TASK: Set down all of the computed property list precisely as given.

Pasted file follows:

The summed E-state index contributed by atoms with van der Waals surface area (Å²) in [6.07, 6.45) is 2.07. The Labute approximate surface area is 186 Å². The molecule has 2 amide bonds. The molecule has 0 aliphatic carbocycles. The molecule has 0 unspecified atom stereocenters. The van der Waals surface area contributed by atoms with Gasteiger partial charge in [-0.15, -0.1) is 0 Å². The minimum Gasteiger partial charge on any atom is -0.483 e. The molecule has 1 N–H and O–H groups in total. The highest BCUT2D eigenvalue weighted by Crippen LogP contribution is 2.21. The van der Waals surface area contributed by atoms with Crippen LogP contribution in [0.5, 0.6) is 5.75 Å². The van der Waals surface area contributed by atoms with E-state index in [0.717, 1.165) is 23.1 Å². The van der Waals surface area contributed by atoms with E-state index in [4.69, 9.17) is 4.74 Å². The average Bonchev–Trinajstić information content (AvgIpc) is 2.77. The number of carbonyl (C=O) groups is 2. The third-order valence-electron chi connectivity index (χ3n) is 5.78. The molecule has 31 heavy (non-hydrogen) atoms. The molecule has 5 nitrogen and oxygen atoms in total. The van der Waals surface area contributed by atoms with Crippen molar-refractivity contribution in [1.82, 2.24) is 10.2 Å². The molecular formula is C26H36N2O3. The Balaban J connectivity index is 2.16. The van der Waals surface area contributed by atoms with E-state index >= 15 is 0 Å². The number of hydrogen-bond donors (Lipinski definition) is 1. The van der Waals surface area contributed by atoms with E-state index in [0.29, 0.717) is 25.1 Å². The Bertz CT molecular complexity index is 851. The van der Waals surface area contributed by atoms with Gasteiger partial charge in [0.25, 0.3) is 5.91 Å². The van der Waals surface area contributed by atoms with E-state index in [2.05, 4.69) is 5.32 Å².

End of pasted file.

The summed E-state index contributed by atoms with van der Waals surface area (Å²) in [6.07, 6.45) is 2.07. The Labute approximate surface area is 186 Å². The molecule has 2 amide bonds. The molecule has 0 aliphatic carbocycles. The molecule has 0 unspecified atom stereocenters. The van der Waals surface area contributed by atoms with Gasteiger partial charge in [-0.15, -0.1) is 0 Å². The minimum Gasteiger partial charge on any atom is -0.483 e. The molecule has 1 N–H and O–H groups in total. The highest BCUT2D eigenvalue weighted by Crippen LogP contribution is 2.21. The van der Waals surface area contributed by atoms with Crippen LogP contribution in [0.5, 0.6) is 5.75 Å². The van der Waals surface area contributed by atoms with E-state index in [0.717, 1.165) is 23.1 Å². The van der Waals surface area contributed by atoms with E-state index in [4.69, 9.17) is 4.74 Å². The average Bonchev–Trinajstić information content (AvgIpc) is 2.77. The number of carbonyl (C=O) groups is 2. The third-order valence-electron chi connectivity index (χ3n) is 5.78. The molecule has 31 heavy (non-hydrogen) atoms. The molecule has 5 nitrogen and oxygen atoms in total. The van der Waals surface area contributed by atoms with Crippen molar-refractivity contribution in [1.82, 2.24) is 10.2 Å². The molecular formula is C26H36N2O3. The Balaban J connectivity index is 2.16. The van der Waals surface area contributed by atoms with E-state index >= 15 is 0 Å². The number of hydrogen-bond donors (Lipinski definition) is 1. The van der Waals surface area contributed by atoms with E-state index in [0.29, 0.717) is 25.1 Å². The Bertz CT molecular complexity index is 851. The van der Waals surface area contributed by atoms with Gasteiger partial charge in [0.25, 0.3) is 5.91 Å². The van der Waals surface area contributed by atoms with E-state index in [2.05, 4.69) is 5.32 Å².